The L-R stage in the decoder will detect the surround signal by taking the difference of Lt and Rt, then passing it through a 7 kHz low-pass filter, a delay line, and complementary Dolby noise reduction. The surround signal will also be reproduced by the left and right speakers, but it will be heard

out-of-phase, which will diffuse the image.

Fig 2 Surround decoder block diagram

We modified the mono Dolby surround decoder into a simplified surround sound decoder for

generating stereo surround, which is shown in Figure 3. As the definition of surround sound described

above, this channel is just to present the reverberant effect and feeling of ambiance, but not to present location of sound sources. The terms L-R and R-L referred to Dolby Surround Decoder are to reduce the contents of front channel but not entirely (called leakage). In addition, surround sound sources, L-R and R-L, are out of phase with each other, so the surround channels will diffuse the image in surround

sound field. We also use the blocks, *Audio Time Delay* and *7 kHz Low-Pass Filter*, which are described

above to make surround sounds more difficult to localize.

the usage of centre channel of cinema reproduction system, the bandwidth of the Band-pass filter is ranging from 20Hz to 20kHz (bandwidth of vocal).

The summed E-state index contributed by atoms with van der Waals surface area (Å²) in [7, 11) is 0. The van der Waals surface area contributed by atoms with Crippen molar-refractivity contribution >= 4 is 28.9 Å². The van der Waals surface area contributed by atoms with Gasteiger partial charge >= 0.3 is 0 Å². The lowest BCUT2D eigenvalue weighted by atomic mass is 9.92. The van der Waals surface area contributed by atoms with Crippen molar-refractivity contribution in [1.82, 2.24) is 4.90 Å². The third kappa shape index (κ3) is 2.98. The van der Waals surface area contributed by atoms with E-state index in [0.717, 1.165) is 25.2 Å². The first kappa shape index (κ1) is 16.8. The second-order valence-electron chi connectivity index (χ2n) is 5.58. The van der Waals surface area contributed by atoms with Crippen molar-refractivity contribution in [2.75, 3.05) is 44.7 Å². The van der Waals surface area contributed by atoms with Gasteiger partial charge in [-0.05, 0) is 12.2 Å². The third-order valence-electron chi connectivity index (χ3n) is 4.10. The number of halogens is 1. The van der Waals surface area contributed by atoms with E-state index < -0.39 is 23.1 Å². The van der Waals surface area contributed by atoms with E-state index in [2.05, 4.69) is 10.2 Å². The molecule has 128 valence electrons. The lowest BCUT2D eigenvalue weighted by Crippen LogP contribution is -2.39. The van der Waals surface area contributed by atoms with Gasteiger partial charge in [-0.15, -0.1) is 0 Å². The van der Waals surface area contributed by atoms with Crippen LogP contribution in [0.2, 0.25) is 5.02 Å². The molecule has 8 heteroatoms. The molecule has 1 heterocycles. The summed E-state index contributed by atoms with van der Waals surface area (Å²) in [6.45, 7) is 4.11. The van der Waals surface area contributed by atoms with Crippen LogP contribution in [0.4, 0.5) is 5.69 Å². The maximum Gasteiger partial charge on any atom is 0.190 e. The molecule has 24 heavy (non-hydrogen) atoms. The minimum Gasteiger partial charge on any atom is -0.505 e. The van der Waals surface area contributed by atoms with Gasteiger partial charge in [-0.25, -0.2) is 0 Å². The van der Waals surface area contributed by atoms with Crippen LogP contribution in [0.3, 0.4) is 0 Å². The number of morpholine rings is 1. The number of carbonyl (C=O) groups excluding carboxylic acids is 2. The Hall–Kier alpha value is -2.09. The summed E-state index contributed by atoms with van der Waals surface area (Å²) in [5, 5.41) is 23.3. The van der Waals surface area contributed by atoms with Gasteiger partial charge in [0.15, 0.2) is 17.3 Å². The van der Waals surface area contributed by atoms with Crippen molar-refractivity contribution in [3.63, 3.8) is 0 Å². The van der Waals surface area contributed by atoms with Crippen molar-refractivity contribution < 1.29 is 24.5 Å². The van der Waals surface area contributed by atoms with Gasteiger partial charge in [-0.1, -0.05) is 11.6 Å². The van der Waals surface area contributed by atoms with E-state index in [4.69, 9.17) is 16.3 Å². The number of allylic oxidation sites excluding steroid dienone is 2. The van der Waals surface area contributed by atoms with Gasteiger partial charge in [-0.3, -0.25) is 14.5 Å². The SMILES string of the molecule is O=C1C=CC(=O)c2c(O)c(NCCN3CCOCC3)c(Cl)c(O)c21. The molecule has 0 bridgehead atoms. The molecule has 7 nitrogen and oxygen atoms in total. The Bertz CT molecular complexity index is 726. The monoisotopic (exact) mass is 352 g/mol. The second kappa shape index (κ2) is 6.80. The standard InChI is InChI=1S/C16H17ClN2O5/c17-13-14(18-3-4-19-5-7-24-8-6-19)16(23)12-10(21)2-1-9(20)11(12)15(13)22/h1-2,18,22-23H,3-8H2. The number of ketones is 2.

will be introduced in Chapter 4. In the next chapter, we shall first describe the basic theory of room effect and basic components of an artificial reverberator.

Fig 3 Simplified Surround decoder.

Artificial Reverberator

The inverse comb filter (FIR), comb filter (IIR) and all-pass filter (IIR) are the basic structures (Fig 4) that have been combined in different ways in an attempt to imitate the effects of various rooms.

Fig 5 shows the basic structure of an aitificial reverberator by Schroeder.

(a) The structure, time, and frequency domain of a FIR filter.

(b) The structure, time, and frequency domain of a comb filter.

(c) The structure, time, and frequency domain of a allpass filter. Fig 4 Basic components of an artificial reverberator.

Fig 5 Schroeder’s reverberator.

The eigenfrequencies of rooms have a rapid decay for high frequencies. [5][6] A

frequency-dependent reverberation time can be implemented with a low-pass filter. Thus Moorer (1978) suggested a modified comb filter with a lowpass filter in feedback loop to take frequency-dependent

decay into consideration (Fig 5).

Fig 6 Modified comb filter with Frequency-dependent decay.
*M*
*Z*−
+
X
+
X
1
−
*Z*
X(n) _{Y(n)}
a
g

11
**Ref_S cale : Reverberation length**

**BW : Bandwidth of LP**
**D el2 : First reflection arrive tim e **

**FIR**
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COM B10
COM B2
COM B3
COM B4
COM B5
Allp ass_1
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According to the concept described above, we use an FIR filter to model early reflections, and an IIR filter that consist of 10 modified comb filters and 4 cascade allpass filters to model the late reflections (Fig 7).